The well on my grandparents' farm was shallow and often went dry in a summer drought. Water was, consequently, a precious commodity which my grandmother used very carefully. I remember visiting as a child with my baby brother and watching her get the very last drop of good out of a pail of water. First she gave the baby a bath, then she reused the water to wash her hair, a batch of diapers had the next turn, and finally she poured the water on the rose bushes by the back door.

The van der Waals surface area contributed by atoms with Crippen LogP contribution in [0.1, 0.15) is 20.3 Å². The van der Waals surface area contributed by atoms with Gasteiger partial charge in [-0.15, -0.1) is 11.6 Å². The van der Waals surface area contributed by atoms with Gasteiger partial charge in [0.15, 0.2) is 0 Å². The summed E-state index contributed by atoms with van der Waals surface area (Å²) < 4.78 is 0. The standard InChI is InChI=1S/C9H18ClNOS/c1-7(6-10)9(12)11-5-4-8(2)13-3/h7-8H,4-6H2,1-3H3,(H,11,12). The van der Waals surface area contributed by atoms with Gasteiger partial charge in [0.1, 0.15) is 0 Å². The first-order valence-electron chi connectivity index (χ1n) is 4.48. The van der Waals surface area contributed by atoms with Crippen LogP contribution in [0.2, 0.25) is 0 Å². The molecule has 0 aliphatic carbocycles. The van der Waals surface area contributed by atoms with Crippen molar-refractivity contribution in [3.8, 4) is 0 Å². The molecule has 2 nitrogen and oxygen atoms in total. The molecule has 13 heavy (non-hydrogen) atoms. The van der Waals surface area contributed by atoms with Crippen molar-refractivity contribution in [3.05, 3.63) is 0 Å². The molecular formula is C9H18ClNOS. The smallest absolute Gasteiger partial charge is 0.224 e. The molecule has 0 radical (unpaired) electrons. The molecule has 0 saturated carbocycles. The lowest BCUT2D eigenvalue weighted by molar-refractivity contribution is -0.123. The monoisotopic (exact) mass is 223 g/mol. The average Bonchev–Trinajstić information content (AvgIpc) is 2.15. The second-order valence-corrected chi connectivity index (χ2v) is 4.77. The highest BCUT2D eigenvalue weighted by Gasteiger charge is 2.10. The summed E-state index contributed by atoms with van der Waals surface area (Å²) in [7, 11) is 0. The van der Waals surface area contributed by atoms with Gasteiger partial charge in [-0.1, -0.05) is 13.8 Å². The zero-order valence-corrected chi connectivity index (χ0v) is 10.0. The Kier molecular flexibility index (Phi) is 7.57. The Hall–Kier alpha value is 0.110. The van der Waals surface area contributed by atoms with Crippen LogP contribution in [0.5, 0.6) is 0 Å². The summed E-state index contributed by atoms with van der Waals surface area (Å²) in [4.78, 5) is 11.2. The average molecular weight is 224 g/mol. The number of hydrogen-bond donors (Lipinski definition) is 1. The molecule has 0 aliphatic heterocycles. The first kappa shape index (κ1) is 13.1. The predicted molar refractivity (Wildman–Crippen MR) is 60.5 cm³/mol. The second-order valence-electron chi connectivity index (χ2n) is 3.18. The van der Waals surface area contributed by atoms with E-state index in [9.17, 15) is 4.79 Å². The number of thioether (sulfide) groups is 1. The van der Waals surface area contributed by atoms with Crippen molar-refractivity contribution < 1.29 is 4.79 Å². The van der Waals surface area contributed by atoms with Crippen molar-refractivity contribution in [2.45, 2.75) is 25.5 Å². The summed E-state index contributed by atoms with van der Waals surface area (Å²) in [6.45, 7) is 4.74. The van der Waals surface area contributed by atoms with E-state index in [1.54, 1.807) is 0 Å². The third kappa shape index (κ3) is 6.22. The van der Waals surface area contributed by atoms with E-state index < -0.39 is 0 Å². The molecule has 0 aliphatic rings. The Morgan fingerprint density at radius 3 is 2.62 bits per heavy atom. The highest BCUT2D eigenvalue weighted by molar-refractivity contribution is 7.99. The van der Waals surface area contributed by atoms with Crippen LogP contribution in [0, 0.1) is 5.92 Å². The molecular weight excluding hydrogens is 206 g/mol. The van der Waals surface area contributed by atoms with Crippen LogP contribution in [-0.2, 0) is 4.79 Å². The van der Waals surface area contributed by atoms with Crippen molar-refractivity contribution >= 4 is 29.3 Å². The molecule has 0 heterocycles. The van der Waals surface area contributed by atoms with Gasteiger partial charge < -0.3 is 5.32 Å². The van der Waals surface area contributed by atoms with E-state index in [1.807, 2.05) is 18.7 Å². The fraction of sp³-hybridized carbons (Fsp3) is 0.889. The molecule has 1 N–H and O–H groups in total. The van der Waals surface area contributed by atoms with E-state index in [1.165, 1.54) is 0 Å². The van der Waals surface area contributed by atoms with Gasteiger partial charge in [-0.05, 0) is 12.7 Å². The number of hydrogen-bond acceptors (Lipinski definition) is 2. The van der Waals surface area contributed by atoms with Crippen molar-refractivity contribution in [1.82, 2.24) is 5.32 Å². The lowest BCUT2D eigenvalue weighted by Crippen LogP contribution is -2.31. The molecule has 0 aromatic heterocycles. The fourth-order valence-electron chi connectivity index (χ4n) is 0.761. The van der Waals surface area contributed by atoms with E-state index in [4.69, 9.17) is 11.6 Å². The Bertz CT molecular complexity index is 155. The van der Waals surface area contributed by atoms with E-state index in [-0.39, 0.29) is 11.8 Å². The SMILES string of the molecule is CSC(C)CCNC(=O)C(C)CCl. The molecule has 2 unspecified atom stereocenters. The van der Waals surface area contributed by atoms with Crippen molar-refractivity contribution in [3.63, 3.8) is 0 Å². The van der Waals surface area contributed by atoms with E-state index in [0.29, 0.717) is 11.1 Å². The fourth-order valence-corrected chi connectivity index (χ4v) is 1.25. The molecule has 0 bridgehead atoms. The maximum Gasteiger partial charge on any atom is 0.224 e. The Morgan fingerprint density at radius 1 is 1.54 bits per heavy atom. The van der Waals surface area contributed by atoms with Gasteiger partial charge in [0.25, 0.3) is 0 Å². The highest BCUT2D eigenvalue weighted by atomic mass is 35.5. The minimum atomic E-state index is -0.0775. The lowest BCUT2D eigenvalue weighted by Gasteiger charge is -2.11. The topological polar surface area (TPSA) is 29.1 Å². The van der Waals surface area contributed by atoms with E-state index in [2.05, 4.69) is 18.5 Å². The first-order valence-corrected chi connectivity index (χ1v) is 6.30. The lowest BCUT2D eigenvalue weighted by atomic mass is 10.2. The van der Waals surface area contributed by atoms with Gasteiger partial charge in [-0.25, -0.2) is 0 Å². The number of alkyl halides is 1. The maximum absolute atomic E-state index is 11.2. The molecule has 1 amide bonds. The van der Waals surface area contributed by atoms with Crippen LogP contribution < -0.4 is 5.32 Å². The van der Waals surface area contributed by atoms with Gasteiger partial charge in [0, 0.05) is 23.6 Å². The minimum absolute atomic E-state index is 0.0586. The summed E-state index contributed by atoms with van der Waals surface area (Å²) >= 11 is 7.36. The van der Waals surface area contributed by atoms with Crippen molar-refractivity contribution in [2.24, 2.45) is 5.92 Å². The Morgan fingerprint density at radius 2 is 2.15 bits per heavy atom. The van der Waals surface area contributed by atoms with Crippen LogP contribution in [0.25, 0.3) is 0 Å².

College classroom time is also a precious commodity: there is so much to teach in so little time. Choosing what will be of most value to students is a constant challenge for agriculture teachers because of a continually changing agricultural knowledge base. It takes skill to choose what is important to teach and to teach it in a manner that will enhance maximum learning.